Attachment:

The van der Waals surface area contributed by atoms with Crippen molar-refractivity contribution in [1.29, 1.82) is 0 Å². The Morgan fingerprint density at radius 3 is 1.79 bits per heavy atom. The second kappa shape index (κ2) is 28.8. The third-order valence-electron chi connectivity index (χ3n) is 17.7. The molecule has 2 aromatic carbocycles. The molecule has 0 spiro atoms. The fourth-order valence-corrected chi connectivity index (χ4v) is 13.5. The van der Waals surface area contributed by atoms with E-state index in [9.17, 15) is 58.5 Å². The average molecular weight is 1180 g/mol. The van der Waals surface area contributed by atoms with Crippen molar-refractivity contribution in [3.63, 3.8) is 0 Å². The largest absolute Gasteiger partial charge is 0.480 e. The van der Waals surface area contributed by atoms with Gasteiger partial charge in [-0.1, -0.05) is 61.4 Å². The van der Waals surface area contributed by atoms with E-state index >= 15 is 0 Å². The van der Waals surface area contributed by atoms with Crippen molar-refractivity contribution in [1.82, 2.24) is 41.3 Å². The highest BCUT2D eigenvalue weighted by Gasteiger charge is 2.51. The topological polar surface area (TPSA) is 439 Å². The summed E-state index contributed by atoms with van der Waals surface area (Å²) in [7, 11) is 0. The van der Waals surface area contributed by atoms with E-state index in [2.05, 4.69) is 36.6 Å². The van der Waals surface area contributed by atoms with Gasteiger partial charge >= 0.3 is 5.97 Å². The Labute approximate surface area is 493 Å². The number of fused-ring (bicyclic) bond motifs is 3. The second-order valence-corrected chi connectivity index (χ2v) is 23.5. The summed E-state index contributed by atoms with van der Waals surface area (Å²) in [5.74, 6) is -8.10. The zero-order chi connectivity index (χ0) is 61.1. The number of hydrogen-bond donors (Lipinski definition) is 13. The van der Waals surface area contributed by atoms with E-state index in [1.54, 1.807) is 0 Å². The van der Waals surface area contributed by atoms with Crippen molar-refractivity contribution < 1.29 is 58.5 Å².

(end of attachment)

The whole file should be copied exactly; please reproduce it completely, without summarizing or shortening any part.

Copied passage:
The van der Waals surface area contributed by atoms with Crippen molar-refractivity contribution in [1.29, 1.82) is 0 Å². The Morgan fingerprint density at radius 3 is 1.79 bits per heavy atom. The second kappa shape index (κ2) is 28.8. The third-order valence-electron chi connectivity index (χ3n) is 17.7. The molecule has 2 aromatic carbocycles. The molecule has 0 spiro atoms. The fourth-order valence-corrected chi connectivity index (χ4v) is 13.5. The van der Waals surface area contributed by atoms with E-state index in [9.17, 15) is 58.5 Å². The average molecular weight is 1180 g/mol. The van der Waals surface area contributed by atoms with Crippen molar-refractivity contribution in [3.63, 3.8) is 0 Å². The largest absolute Gasteiger partial charge is 0.480 e. The van der Waals surface area contributed by atoms with Gasteiger partial charge in [-0.1, -0.05) is 61.4 Å². The van der Waals surface area contributed by atoms with E-state index >= 15 is 0 Å². The van der Waals surface area contributed by atoms with Crippen molar-refractivity contribution in [1.82, 2.24) is 41.3 Å². The highest BCUT2D eigenvalue weighted by Gasteiger charge is 2.51. The topological polar surface area (TPSA) is 439 Å². The summed E-state index contributed by atoms with van der Waals surface area (Å²) in [7, 11) is 0. The van der Waals surface area contributed by atoms with E-state index in [2.05, 4.69) is 36.6 Å². The van der Waals surface area contributed by atoms with Gasteiger partial charge >= 0.3 is 5.97 Å². The Labute approximate surface area is 493 Å². The number of fused-ring (bicyclic) bond motifs is 3. The second-order valence-corrected chi connectivity index (χ2v) is 23.5. The summed E-state index contributed by atoms with van der Waals surface area (Å²) in [5.74, 6) is -8.10. The zero-order chi connectivity index (χ0) is 61.1. The number of hydrogen-bond donors (Lipinski definition) is 13. The van der Waals surface area contributed by atoms with E-state index in [1.54, 1.807) is 0 Å². The van der Waals surface area contributed by atoms with Crippen molar-refractivity contribution < 1.29 is 58.5 Å².